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Anwar A Khan

Fluridone (FL), a catotenoid biosynthesis inhibitory herbicide, prevented supraoptimal temperatures from inducing thermodormancy in seeds and permitted seedling emergence in several lettuce cultivars. A 48-h dark soak at 35C with 23 μM FL completely prevented the induction of thermodormancy in `Mesa 659' and `Emperor' lettuce seeds as more than 90% of the seeds germinated on transfer to water in darkness at 25C. Abscisic acid (100 μM) applied with FL did not prevent FL from acting. Dormancy was released completely in the naturally dormant `Garnet' and `Grand Rapids' lettuce seeds at 25C in darkness by 1 μM FL. FL applied following thermodormancy induction at 35C in `Mesa 659' lettuce seeds had little effect on releasing the induced dormancy. A 2-h presoak of `Mesa 659' lettuce seeds with 0.47 μM FL followed by washing, drying, and sowing in a peatlite mix at 25C/35C (12 h/12 h), permitted 80% seedling emergence. Higher concentrations resulted in the emergence of albino seedlings. Similar results were obtained with seeds of other lettuce cultivars (`Prizehead', `Emperor', `Ithaca', and `Empress'). A 6-h matriconditioning (MC) (A.A. Khan, Hort. Rev. 13:131–181, 92) of `Mesa 659' lettuce seeds in 7.5 μM FL enhanced the emergence to a greater extent than by MC alone at 25C/35C. The FL procedure in alleviating high-temperature stress in lettuce and other seeds is being tested further.

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Anwar A. Khan

1-aminocyclopropane-1-carboxylic acid (ACC) was used to measure seed vigor of lettuce, cabbage, tomato, snap bean and sweet corn seeds. Accelerated aging at 40C and 93% RH over saturated solution of KH2PO4 and natural aging under ambient storage conditions (5-7C, 28 to 60% RH) were used to obtain seeds of differing vigor levels. Depending on the type of seeds, the amount of ACC needed for maximal ethylene production (saturating dose) ranged from 0.25 to 2mM. Seeds produced much larger amounts of ethylene in the presence than in absence of ACC, the ACC-derived ethylene was detected prior to germination, and ACC had no adverse effect on germination. ACC-derived ethylene production paralleled vigor loss as determined by percentage germination, mean germination time (for lettuce only) and seedling growth (for snap bean only). Second degree polynomial and logarithmic equations generated for the relationship of ACC-derived ethylene production to germination or growth parameters following seed aging, provided good to excellent fit. As a vigor test, the ACC-ethylene procedure has several advantages over the non-ACC ethylene procedure: it greatly improves the sensitivity of the test by enhancing ethylene production, it permits detection of small differences in vigor levels and it allows detection of ethylene prior to germination within a few hours of soaking.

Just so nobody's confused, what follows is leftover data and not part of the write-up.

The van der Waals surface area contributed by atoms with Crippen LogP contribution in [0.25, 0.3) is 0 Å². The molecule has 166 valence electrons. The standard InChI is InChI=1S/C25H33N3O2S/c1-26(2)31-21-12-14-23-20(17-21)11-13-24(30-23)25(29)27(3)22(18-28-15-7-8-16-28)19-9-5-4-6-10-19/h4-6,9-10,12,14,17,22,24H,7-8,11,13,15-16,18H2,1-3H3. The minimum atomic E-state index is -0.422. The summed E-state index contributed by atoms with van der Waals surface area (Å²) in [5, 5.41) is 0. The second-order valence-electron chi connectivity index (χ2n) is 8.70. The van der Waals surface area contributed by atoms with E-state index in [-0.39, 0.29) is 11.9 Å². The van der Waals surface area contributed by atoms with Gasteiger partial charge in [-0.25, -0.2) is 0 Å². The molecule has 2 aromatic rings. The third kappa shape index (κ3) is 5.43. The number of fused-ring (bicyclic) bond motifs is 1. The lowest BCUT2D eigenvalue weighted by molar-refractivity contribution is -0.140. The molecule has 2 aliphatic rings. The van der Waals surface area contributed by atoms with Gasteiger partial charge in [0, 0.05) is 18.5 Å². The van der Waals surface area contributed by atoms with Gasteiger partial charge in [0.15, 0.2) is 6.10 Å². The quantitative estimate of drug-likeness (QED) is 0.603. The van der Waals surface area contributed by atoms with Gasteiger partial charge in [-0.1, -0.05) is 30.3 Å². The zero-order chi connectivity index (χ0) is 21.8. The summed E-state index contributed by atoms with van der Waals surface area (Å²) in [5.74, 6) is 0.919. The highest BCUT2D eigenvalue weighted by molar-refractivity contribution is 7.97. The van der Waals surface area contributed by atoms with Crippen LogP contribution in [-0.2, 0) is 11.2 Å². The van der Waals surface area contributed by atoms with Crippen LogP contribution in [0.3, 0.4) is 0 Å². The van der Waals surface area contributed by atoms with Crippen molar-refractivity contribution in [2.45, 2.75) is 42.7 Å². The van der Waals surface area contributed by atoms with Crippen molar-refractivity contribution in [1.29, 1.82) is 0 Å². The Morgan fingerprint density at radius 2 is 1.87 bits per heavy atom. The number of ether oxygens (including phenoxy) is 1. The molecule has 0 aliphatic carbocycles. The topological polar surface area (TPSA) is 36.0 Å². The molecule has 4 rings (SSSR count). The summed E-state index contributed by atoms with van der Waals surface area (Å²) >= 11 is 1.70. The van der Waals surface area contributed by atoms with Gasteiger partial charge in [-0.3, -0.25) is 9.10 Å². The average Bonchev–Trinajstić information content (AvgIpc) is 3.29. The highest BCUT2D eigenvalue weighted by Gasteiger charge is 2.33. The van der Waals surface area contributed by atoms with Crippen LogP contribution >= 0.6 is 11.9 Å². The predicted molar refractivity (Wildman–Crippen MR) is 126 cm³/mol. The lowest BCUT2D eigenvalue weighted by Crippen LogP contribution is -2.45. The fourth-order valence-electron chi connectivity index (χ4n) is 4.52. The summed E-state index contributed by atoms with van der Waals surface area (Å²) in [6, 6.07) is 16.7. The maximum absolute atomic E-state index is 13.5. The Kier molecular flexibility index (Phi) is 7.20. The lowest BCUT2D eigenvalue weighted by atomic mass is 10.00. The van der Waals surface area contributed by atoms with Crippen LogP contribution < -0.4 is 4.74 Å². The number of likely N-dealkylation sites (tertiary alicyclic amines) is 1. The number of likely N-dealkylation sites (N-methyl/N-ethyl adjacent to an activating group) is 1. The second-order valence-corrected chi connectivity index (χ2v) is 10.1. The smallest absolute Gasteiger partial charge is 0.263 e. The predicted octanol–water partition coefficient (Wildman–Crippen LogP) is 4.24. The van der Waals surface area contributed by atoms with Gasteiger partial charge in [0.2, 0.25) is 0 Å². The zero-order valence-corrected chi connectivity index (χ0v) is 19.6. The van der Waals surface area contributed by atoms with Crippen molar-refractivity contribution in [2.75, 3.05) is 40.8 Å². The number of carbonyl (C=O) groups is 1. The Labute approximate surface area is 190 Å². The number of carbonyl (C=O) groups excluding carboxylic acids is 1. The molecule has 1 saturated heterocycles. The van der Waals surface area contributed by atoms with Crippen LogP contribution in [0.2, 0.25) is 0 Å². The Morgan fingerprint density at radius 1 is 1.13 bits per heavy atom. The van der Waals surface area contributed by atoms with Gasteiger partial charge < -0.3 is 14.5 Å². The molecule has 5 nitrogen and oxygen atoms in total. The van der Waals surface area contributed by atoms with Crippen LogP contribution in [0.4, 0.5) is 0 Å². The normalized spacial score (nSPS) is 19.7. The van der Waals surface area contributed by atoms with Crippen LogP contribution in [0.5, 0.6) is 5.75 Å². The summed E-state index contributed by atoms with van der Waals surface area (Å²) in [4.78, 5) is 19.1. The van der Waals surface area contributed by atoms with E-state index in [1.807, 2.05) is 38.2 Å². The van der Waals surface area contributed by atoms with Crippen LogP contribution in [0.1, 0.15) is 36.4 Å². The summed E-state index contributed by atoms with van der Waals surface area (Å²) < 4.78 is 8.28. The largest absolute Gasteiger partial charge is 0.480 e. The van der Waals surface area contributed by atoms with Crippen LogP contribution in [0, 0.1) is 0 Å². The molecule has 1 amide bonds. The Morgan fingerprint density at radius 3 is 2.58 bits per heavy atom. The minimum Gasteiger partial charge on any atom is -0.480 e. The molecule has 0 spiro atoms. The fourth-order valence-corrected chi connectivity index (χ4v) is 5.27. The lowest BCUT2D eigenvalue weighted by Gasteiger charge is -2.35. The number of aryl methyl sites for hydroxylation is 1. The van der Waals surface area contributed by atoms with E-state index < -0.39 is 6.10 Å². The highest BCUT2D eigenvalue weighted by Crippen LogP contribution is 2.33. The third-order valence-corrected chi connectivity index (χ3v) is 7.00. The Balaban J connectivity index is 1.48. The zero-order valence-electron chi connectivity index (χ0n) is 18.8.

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Anwar A. Khan

Quantification of seed dormancy has been achieved by measuring physiological, biochemical, and molecular changes accompanying dormancy release, as well as dormancy development. At the physiological level, dormancy is quantified in terms of stratification time, strength of embryo covering structures, embryo growth potential, responsiveness to light, and to temperatures and other changes. At the biochemical level, dormancy has been related to hormone (abscisic acid, gibberellin, etc.) levels, respiratory activity, and other metabolic functions. At the molecular and cellular level, dormancy has been associated with RNA and protein synthesizing ability and with gene expression. Our recent studies with lettuce seeds using gibberellin biosynthesis inhibitors indicate that the amount of gibberellin produced during seed soak may mediate dormancy release and is quantitatively related to the level of dormancy. Examples of quantifiable changes associated with dormancy will be described. Whether a quantifiable change reflects a causal relationship with dormancy release or development, or is a consequence thereof, will be discussed.